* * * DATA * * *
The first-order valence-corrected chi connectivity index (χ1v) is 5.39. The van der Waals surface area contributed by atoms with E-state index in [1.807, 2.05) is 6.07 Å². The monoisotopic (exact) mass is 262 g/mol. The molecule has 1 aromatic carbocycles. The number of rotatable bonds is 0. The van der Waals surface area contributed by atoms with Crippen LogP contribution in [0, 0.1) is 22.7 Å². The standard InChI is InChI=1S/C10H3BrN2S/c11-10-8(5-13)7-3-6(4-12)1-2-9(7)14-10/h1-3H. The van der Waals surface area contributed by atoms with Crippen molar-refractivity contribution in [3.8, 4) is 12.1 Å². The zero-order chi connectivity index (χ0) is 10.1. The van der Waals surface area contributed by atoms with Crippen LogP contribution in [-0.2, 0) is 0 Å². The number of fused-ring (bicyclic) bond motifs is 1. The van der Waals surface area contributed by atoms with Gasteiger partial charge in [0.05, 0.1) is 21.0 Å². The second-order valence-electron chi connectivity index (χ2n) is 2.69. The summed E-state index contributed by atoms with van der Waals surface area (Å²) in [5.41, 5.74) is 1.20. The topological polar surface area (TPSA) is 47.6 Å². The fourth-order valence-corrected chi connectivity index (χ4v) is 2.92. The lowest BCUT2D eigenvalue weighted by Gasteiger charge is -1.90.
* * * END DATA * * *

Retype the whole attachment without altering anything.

The first-order valence-corrected chi connectivity index (χ1v) is 5.39. The van der Waals surface area contributed by atoms with E-state index in [1.807, 2.05) is 6.07 Å². The monoisotopic (exact) mass is 262 g/mol. The molecule has 1 aromatic carbocycles. The number of rotatable bonds is 0. The van der Waals surface area contributed by atoms with Crippen LogP contribution in [0, 0.1) is 22.7 Å². The standard InChI is InChI=1S/C10H3BrN2S/c11-10-8(5-13)7-3-6(4-12)1-2-9(7)14-10/h1-3H. The van der Waals surface area contributed by atoms with Crippen molar-refractivity contribution in [3.8, 4) is 12.1 Å². The zero-order chi connectivity index (χ0) is 10.1. The van der Waals surface area contributed by atoms with Crippen LogP contribution in [-0.2, 0) is 0 Å². The number of fused-ring (bicyclic) bond motifs is 1. The van der Waals surface area contributed by atoms with Gasteiger partial charge in [0.05, 0.1) is 21.0 Å². The second-order valence-electron chi connectivity index (χ2n) is 2.69. The summed E-state index contributed by atoms with van der Waals surface area (Å²) in [5.41, 5.74) is 1.20. The topological polar surface area (TPSA) is 47.6 Å². The fourth-order valence-corrected chi connectivity index (χ4v) is 2.92. The lowest BCUT2D eigenvalue weighted by Gasteiger charge is -1.90.